Problem Solving In Groups

“How can citizens report suspected ethical violations of city officials and how will such reports be processed and addressed?

” As you can see, the problem question is more complex than the problem statement, since the group has moved on to more in-depth discussion of the problem during step 2. It is perfectly OK for a group member to question another person’s idea by asking something like “What do you mean? ” Discussions at this stage may reveal a need to return to previous steps to better define or more fully analyze a problem.

I’m sure we’ve all reached a point in a project or task and had the “OK, now what? I’ve recently taken up some carpentry projects as a functional hobby, and I have developed a great respect for the importance of advanced planning.

It’s frustrating to get to a crucial point in building or fixing something only to realize that you have to unscrew a support board that you already screwed in, have to drive back to the hardware store to get something that you didn’t think to get earlier, or have to completely start over.

However, the publisher has asked for the customary Creative Commons attribution to the original publisher, authors, title, and book URI to be removed.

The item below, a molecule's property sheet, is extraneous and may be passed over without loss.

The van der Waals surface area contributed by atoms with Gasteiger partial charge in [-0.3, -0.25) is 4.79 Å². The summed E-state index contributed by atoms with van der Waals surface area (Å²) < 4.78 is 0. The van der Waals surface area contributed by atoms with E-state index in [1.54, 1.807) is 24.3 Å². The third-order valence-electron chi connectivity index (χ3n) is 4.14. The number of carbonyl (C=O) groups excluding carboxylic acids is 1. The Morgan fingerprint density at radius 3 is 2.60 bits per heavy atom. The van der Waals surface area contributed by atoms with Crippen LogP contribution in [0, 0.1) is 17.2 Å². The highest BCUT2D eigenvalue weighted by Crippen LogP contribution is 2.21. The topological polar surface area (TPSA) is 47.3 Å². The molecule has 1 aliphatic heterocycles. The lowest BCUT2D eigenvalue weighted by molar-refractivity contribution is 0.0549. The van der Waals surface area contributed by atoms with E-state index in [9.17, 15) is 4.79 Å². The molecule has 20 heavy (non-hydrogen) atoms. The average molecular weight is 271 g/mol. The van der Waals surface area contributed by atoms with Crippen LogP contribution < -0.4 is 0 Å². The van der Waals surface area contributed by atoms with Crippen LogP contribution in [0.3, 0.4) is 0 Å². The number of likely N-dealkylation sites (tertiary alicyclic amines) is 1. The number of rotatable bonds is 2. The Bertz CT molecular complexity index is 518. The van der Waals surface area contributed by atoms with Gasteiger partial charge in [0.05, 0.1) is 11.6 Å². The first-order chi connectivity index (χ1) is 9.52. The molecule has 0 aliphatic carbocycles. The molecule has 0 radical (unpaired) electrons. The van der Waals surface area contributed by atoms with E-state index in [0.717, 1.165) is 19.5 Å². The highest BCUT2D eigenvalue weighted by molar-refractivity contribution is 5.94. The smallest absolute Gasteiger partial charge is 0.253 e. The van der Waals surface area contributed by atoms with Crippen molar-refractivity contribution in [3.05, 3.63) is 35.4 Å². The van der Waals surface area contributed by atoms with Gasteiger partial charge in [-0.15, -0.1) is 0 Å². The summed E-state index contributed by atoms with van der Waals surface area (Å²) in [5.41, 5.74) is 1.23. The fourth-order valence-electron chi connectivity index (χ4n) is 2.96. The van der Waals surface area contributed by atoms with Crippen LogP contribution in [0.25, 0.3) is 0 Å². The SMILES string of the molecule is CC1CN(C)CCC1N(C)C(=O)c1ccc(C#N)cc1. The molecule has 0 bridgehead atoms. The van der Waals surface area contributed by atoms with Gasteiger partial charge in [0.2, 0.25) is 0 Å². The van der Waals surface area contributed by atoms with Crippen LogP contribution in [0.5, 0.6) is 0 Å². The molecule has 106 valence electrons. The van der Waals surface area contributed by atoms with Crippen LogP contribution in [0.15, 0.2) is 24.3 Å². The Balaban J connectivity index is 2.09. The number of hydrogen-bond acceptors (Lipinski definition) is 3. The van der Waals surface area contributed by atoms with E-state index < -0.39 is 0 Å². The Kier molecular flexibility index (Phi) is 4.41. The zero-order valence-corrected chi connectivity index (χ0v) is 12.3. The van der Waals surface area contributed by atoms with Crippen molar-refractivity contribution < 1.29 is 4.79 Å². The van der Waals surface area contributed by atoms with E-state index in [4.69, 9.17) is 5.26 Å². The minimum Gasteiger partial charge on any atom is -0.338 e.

Additionally, per the publisher's request, their name has been removed in some passages.Although a group should attend to each step of the process, group leaders or other group members who facilitate problem solving should be cautious not to dogmatically follow each element of the process or force a group along.Such a lack of flexibility could limit group member input and negatively affect the group’s cohesion and climate.More information is available on this project's attribution page.For more information on the source of this book, or why it is available for free, please see the project's home page. To download a file containing this book to use offline, simply click here.This content was accessible as of December 29, 2012, and it was downloaded then by Andy Schmitz in an effort to preserve the availability of this book.Normally, the author and publisher would be credited here.At this stage, group members share what they know about the current situation, without proposing solutions or evaluating the information. What, if any, elements of the difficulty require clarification?Here are some good questions to ask during this stage: What is the current difficulty? At the end of this stage, the group should be able to compose a single sentence that summarizes the problem called a .However, taking a deliberate and systematic approach to problem solving has been shown to benefit group functioning and performance.A deliberate approach is especially beneficial for groups that do not have an established history of working together and will only be able to meet occasionally.

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